The concern caused by Caesarean births
Doctors take an oath to practise medicine ethically. They vow to do the best they can to care for patients and pledge not to harm them. Yet the dangerously high number of babies born by Caesarean section in Hong Kong calls that promise into question. Too many lives seem to be needlessly put at risk in the name of good luck, avoiding pain, convenience and making money. A Caesarean section is major abdominal surgery. It should be turned to by doctors as a last resort in births that endanger the life of a mother or her baby. The risks and complications mean that it should be used sparingly. Yet World Health Organisation statistics show that in Hong Kong it is routine - and indeed, in some cases, the method of birth of choice.
The UN agency says that when Caesarean section rates rise above 15 per cent of total births, the dangers of surgery outweigh the life-saving benefits. Hong Kong's rate is 41.6 per cent, almost double that of developed countries. The figure for private hospitals, where mothers can choose how they wish to give birth, is even higher: 62 per cent. Now it is true that paying customers can often dictate what they want, but where medicine is involved, and especially so when lives could be on the line, doctors are obliged to educate and discourage. Clearly, they could be doing more of both. The evidence is that they are not. When approached to perform a Caesarean at a time and date that has been determined to be lucky, many are more than happy to oblige. The practice also means less time spent in the theatre, hospital beds are more quickly vacated and, of course, a more predictable schedule. Mainland women who trust our hospitals more than those at home add a perplexing twist - they are on visa schedules that require they have their babies on time or preferably, sooner. Medical advances have greatly reduced the dangers associated with Caesareans. All surgical procedures have risks, though. Among them are infection, the baby getting cut and the mother having a weakened uterine wall that can cause problems in later births and surgery. A baby born in the absence of labour pains can develop breathing difficulties.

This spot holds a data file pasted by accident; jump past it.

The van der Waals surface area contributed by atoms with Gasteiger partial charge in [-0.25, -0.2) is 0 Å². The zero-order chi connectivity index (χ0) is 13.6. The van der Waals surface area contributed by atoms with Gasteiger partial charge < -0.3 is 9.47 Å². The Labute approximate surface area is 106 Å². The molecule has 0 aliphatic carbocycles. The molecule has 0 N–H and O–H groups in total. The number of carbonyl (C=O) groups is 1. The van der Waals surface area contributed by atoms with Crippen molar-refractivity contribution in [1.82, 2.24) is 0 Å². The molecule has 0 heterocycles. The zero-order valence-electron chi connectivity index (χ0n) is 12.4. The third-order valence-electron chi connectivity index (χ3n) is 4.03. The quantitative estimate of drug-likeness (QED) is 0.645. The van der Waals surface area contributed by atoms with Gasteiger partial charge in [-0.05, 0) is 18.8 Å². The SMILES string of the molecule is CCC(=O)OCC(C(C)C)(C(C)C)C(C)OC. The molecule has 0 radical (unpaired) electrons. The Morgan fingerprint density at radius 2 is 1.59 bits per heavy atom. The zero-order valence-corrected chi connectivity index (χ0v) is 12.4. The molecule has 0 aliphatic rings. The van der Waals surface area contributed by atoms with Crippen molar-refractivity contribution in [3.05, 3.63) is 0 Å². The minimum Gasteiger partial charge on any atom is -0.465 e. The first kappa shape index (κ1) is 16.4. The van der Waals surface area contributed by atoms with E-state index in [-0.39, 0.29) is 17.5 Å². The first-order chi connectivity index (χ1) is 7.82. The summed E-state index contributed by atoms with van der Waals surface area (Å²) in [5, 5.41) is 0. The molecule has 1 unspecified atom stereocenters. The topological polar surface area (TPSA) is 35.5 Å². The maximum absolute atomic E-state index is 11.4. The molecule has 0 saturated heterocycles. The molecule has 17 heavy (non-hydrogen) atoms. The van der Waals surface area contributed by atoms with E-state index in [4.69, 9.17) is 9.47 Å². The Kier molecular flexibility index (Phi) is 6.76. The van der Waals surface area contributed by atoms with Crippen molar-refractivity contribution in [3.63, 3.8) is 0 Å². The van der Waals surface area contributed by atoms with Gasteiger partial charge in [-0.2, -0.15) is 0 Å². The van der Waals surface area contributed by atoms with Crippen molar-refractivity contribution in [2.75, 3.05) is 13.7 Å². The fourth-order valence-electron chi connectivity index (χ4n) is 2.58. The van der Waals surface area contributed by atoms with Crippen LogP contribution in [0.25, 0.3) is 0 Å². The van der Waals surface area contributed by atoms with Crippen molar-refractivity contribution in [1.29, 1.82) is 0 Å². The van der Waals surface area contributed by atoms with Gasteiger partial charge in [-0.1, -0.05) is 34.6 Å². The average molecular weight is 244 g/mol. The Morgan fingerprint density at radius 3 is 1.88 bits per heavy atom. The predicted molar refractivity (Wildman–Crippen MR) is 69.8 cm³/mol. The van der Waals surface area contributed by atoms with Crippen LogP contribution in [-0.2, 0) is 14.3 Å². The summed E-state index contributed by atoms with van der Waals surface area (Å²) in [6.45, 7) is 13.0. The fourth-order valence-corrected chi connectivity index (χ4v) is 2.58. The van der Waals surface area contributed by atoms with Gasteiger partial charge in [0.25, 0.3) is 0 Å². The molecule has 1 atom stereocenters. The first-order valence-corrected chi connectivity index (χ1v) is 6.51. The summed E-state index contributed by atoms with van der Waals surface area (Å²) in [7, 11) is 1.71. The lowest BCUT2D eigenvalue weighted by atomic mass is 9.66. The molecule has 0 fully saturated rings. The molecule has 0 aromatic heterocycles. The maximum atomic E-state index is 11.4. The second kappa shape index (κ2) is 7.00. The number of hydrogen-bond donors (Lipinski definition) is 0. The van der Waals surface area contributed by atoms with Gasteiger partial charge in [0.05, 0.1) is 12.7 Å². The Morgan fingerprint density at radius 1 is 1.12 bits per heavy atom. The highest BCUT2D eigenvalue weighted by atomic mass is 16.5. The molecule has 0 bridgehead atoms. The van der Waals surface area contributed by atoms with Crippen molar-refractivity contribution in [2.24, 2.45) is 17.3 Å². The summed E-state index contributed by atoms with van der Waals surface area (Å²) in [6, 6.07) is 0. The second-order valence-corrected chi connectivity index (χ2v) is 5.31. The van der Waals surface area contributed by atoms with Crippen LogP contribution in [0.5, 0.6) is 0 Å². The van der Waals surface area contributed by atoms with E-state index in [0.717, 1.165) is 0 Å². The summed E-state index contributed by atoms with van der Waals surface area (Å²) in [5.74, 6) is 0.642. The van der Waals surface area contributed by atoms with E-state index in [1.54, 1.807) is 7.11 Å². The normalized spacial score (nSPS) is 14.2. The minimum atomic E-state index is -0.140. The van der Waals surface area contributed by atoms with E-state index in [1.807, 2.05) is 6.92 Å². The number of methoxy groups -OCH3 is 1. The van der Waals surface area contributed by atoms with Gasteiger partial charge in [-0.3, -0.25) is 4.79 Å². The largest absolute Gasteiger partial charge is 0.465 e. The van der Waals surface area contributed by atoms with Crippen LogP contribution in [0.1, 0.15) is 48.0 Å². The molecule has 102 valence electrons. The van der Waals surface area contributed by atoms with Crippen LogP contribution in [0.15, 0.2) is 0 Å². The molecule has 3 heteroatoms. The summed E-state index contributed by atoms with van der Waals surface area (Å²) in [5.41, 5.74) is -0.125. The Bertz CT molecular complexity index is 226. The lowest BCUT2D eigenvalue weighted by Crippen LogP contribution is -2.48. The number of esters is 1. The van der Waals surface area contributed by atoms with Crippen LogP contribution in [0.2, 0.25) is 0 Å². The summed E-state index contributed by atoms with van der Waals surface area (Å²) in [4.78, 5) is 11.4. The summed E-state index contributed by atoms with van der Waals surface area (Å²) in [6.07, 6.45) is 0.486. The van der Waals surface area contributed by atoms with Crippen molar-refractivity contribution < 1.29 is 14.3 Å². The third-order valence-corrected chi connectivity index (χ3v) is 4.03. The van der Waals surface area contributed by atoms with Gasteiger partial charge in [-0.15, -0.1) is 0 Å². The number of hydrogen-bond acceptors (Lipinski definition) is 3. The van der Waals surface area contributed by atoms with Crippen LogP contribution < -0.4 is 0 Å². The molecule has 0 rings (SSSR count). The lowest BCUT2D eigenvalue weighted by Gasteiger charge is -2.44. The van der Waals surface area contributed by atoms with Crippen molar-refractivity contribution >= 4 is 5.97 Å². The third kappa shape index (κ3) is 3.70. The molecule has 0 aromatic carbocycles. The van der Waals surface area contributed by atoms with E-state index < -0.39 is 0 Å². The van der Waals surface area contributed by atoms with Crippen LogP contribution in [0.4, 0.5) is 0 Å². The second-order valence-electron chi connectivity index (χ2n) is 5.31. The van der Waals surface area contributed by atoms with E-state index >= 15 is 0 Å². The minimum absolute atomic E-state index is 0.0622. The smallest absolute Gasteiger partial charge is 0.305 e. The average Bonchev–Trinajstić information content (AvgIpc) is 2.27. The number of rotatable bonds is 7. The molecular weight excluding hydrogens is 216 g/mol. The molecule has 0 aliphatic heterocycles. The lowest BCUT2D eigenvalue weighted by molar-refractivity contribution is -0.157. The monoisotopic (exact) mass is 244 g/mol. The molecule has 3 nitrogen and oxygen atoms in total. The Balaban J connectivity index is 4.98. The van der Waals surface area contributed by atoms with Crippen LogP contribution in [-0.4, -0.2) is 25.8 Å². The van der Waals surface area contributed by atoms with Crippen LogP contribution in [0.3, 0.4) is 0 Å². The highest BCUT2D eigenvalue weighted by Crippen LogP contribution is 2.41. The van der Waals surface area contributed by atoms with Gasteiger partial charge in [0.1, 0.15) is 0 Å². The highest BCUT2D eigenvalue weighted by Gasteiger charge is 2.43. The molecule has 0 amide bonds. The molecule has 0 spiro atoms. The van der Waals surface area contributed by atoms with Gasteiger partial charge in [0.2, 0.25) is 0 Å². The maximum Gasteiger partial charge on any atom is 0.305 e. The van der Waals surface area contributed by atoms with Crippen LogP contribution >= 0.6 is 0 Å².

Clearly there are doctors who put medicine ahead of patients' demands and desire to increase their personal income. But not all seem to. And the numbers indicate that, at least as far as Caesareans are concerned, the balance is tipping, adding even greater risk and danger. In the interests of community health, doctors should put their medical oath first. And patients should think twice about their preferred method of childbirth.